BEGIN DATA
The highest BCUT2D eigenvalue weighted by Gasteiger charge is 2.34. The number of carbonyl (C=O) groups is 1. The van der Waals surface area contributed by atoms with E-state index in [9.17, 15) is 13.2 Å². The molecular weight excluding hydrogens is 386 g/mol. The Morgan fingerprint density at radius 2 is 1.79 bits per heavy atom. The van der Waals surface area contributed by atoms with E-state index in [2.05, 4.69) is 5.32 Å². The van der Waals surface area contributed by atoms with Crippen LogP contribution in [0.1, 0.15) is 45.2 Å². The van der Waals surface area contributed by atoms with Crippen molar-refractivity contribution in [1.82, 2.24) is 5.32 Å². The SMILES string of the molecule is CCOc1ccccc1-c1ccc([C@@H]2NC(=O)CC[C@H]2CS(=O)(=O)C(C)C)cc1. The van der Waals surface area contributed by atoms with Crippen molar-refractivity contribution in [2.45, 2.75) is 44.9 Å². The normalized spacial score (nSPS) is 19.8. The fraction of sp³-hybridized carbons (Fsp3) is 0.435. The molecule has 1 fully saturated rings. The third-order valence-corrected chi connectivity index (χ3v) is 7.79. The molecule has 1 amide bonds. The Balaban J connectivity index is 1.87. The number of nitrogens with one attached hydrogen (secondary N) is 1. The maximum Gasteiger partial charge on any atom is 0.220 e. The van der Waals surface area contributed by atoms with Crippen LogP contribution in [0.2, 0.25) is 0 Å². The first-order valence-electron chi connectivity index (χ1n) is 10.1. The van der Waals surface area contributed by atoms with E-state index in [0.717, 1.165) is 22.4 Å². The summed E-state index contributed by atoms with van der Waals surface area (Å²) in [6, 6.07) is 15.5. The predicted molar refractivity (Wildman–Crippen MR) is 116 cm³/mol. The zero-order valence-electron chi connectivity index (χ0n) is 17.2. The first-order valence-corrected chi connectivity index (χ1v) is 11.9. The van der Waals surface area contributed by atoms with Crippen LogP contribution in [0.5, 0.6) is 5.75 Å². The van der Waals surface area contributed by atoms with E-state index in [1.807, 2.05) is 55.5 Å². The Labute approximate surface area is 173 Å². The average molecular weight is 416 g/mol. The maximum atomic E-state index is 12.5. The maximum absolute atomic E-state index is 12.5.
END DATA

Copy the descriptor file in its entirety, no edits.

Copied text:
The highest BCUT2D eigenvalue weighted by Gasteiger charge is 2.34. The number of carbonyl (C=O) groups is 1. The van der Waals surface area contributed by atoms with E-state index in [9.17, 15) is 13.2 Å². The molecular weight excluding hydrogens is 386 g/mol. The Morgan fingerprint density at radius 2 is 1.79 bits per heavy atom. The van der Waals surface area contributed by atoms with E-state index in [2.05, 4.69) is 5.32 Å². The van der Waals surface area contributed by atoms with Crippen LogP contribution in [0.1, 0.15) is 45.2 Å². The van der Waals surface area contributed by atoms with Crippen molar-refractivity contribution in [1.82, 2.24) is 5.32 Å². The SMILES string of the molecule is CCOc1ccccc1-c1ccc([C@@H]2NC(=O)CC[C@H]2CS(=O)(=O)C(C)C)cc1. The van der Waals surface area contributed by atoms with Crippen molar-refractivity contribution in [2.45, 2.75) is 44.9 Å². The normalized spacial score (nSPS) is 19.8. The fraction of sp³-hybridized carbons (Fsp3) is 0.435. The molecule has 1 fully saturated rings. The third-order valence-corrected chi connectivity index (χ3v) is 7.79. The molecule has 1 amide bonds. The Balaban J connectivity index is 1.87. The number of nitrogens with one attached hydrogen (secondary N) is 1. The maximum Gasteiger partial charge on any atom is 0.220 e. The van der Waals surface area contributed by atoms with Crippen LogP contribution in [0.2, 0.25) is 0 Å². The first-order valence-electron chi connectivity index (χ1n) is 10.1. The van der Waals surface area contributed by atoms with E-state index in [0.717, 1.165) is 22.4 Å². The summed E-state index contributed by atoms with van der Waals surface area (Å²) in [6, 6.07) is 15.5. The predicted molar refractivity (Wildman–Crippen MR) is 116 cm³/mol. The zero-order valence-electron chi connectivity index (χ0n) is 17.2. The first-order valence-corrected chi connectivity index (χ1v) is 11.9. The van der Waals surface area contributed by atoms with Crippen LogP contribution in [0.5, 0.6) is 5.75 Å². The van der Waals surface area contributed by atoms with E-state index in [1.807, 2.05) is 55.5 Å². The Labute approximate surface area is 173 Å². The average molecular weight is 416 g/mol. The maximum atomic E-state index is 12.5. The maximum absolute atomic E-state index is 12.5.